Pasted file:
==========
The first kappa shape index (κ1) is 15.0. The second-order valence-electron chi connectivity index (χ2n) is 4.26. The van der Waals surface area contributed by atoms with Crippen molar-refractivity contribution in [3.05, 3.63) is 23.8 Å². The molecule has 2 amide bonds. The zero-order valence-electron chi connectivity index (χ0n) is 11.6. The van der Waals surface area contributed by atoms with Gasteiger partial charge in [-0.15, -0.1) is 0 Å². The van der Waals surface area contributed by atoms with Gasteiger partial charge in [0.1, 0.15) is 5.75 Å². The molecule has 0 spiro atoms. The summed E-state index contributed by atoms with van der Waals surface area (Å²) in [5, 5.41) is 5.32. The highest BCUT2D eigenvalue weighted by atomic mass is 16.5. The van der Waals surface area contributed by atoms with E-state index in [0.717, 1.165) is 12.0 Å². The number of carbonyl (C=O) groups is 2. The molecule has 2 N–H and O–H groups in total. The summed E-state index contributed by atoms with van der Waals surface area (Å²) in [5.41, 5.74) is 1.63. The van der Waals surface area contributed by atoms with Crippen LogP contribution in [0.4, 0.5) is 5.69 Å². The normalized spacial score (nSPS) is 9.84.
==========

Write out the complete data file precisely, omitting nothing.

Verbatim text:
The first kappa shape index (κ1) is 15.0. The second-order valence-electron chi connectivity index (χ2n) is 4.26. The van der Waals surface area contributed by atoms with Crippen molar-refractivity contribution in [3.05, 3.63) is 23.8 Å². The molecule has 2 amide bonds. The zero-order valence-electron chi connectivity index (χ0n) is 11.6. The van der Waals surface area contributed by atoms with Gasteiger partial charge in [-0.15, -0.1) is 0 Å². The van der Waals surface area contributed by atoms with Gasteiger partial charge in [0.1, 0.15) is 5.75 Å². The molecule has 0 spiro atoms. The summed E-state index contributed by atoms with van der Waals surface area (Å²) in [5, 5.41) is 5.32. The highest BCUT2D eigenvalue weighted by atomic mass is 16.5. The van der Waals surface area contributed by atoms with E-state index in [0.717, 1.165) is 12.0 Å². The number of carbonyl (C=O) groups is 2. The molecule has 2 N–H and O–H groups in total. The summed E-state index contributed by atoms with van der Waals surface area (Å²) in [5.41, 5.74) is 1.63. The van der Waals surface area contributed by atoms with Crippen LogP contribution in [0.4, 0.5) is 5.69 Å². The normalized spacial score (nSPS) is 9.84.